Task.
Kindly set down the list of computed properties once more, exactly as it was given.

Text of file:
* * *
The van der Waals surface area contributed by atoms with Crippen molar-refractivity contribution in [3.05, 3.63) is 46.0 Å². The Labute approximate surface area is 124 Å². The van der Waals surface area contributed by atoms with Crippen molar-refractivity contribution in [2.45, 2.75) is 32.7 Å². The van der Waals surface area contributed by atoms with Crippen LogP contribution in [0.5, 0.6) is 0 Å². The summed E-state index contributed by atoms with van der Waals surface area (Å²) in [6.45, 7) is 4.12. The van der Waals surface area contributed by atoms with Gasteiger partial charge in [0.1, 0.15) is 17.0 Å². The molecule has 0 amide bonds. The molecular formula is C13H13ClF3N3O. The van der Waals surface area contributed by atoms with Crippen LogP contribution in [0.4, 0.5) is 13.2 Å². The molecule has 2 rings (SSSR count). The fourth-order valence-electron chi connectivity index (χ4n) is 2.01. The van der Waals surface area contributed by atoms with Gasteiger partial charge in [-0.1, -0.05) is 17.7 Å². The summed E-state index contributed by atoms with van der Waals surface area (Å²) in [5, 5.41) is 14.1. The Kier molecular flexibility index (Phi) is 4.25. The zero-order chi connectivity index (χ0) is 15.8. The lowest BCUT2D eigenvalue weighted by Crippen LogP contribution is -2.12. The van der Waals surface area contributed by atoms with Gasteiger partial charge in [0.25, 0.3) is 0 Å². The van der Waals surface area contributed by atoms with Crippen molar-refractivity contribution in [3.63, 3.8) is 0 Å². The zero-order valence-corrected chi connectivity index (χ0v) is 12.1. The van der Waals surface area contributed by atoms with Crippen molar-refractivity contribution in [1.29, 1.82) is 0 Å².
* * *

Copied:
The van der Waals surface area contributed by atoms with Crippen molar-refractivity contribution in [3.05, 3.63) is 46.0 Å². The Labute approximate surface area is 124 Å². The van der Waals surface area contributed by atoms with Crippen molar-refractivity contribution in [2.45, 2.75) is 32.7 Å². The van der Waals surface area contributed by atoms with Crippen LogP contribution in [0.5, 0.6) is 0 Å². The summed E-state index contributed by atoms with van der Waals surface area (Å²) in [6.45, 7) is 4.12. The van der Waals surface area contributed by atoms with Gasteiger partial charge in [0.1, 0.15) is 17.0 Å². The molecule has 0 amide bonds. The molecular formula is C13H13ClF3N3O. The van der Waals surface area contributed by atoms with Crippen LogP contribution in [0.4, 0.5) is 13.2 Å². The molecule has 2 rings (SSSR count). The fourth-order valence-electron chi connectivity index (χ4n) is 2.01. The van der Waals surface area contributed by atoms with Gasteiger partial charge in [-0.1, -0.05) is 17.7 Å². The summed E-state index contributed by atoms with van der Waals surface area (Å²) in [5, 5.41) is 14.1. The Kier molecular flexibility index (Phi) is 4.25. The zero-order chi connectivity index (χ0) is 15.8. The lowest BCUT2D eigenvalue weighted by Crippen LogP contribution is -2.12. The van der Waals surface area contributed by atoms with Gasteiger partial charge in [0.25, 0.3) is 0 Å². The van der Waals surface area contributed by atoms with Crippen molar-refractivity contribution in [3.63, 3.8) is 0 Å². The zero-order valence-corrected chi connectivity index (χ0v) is 12.1. The van der Waals surface area contributed by atoms with Crippen molar-refractivity contribution in [1.29, 1.82) is 0 Å².